Paris: French President Emmanuel Macron unveiled an eight-billion-euro ($8.78 billion) rescue plan to help the recovery of the domestic auto industry hit hard by the anti-coronavirus lockdown. The plan focuses on the production of environmentally-friendly vehicles.
"The state will provide more than eight billion euros in aid to the sector," Macron said. "In return, the car manufacturers have committed to relocate value-added production in France and to consolidate and maintain all industrial production on our sites."
The president, who met with industry bosses early on Tuesday, said the "historic plan," which aims to "face a historic situation," was based on a support package and a scrappage scheme to shift towards less polluting vehicles. This massive investment aims to bolster research, encourage innovation and support the domestic production of high-tech electric and hybrid vehicles.
"We need to defend our industry and make France Europe's top producer of clean vehicles by increasing output to more than one million electric and hybrid cars per year over the next five years," said Macron.
"Bankruptcies should be avoided at all costs. We have to negotiate plans to adjust the activity, sometimes to reduce it, and accept short-time working," he said following a visit to a Valeo car parts factory in northern France.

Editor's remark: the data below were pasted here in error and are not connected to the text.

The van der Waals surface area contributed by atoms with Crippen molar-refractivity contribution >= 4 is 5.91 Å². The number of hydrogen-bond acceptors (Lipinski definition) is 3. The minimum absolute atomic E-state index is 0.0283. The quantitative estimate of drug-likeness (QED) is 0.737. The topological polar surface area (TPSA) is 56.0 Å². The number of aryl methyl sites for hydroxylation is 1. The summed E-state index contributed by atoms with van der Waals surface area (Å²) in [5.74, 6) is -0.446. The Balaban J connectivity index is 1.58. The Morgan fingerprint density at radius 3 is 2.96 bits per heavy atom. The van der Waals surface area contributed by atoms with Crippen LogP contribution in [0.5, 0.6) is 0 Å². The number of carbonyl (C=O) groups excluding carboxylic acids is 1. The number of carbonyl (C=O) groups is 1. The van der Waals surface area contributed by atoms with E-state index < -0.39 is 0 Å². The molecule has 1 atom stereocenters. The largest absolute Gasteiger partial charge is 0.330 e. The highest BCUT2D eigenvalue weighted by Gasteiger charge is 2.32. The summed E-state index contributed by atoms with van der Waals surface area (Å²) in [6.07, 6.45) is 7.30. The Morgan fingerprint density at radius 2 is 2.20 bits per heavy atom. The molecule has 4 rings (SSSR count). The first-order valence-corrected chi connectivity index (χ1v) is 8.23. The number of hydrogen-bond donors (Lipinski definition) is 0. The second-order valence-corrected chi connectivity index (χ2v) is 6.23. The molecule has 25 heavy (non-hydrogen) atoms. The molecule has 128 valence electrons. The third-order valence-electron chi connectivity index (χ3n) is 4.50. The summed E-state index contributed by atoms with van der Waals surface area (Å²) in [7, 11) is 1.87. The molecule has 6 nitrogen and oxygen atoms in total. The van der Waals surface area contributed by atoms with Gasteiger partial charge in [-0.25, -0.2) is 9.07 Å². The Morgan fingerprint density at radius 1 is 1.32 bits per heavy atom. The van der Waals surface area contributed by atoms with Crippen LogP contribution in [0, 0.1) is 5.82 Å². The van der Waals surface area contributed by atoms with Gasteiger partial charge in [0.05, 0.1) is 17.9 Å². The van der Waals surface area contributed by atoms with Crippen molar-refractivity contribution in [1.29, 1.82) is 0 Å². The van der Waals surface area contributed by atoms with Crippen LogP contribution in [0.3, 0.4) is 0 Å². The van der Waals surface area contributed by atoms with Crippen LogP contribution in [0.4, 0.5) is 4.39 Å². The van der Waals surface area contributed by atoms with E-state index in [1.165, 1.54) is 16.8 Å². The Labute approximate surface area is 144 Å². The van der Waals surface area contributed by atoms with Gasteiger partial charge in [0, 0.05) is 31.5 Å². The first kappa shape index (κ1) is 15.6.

To boost demand, the government would increase the state bonus for consumers buying electric cars to 7,000 euros from 6,000 euros. Furthermore, a scrappage plan, which will be implemented from June 1, will offer a 5,000-euro incentive to motorists to encourage them to replace their vehicles with hybrid or electric ones.
To further promote the sector's added value, the president also unveiled a 600-million-euro investment fund "to support innovation, research and development in the French automotive industry in line with our major technological axes for the vehicle of the future."
In this context, the president announced that Renault would join PSA and oil giant Total in a venture manufacturing batteries for electric and hybrid cars.
"It is a defence plan, a sovereignty plan for the automotive industry, which aims to relocate activity. It is indeed a plan for the future of the 21st-century automobile," the president said.
In mid-March, France imposed strict rules to prevent the spread of COVID-19, and the tough restrictions on people's movement have negatively impacted local demand.
Some 400,000 vehicles have remained unsold, while 250,000 workers in the sector were placed on partial unemployment scheme, Macron noted.
Sales of French vehicle brands plunged by 84.2 per cent in April, according to figures released by the French Automobile Manufacturers Committee (CCFA) earlier this month.
PSA, the country's leading car manufacturer, saw an 84.4 per cent drop in its sales to 10,098 units, while Renault, the country's second-largest carmaker, sold 7,148 units, sharply down from the 44,348 vehicles sold in April 2019.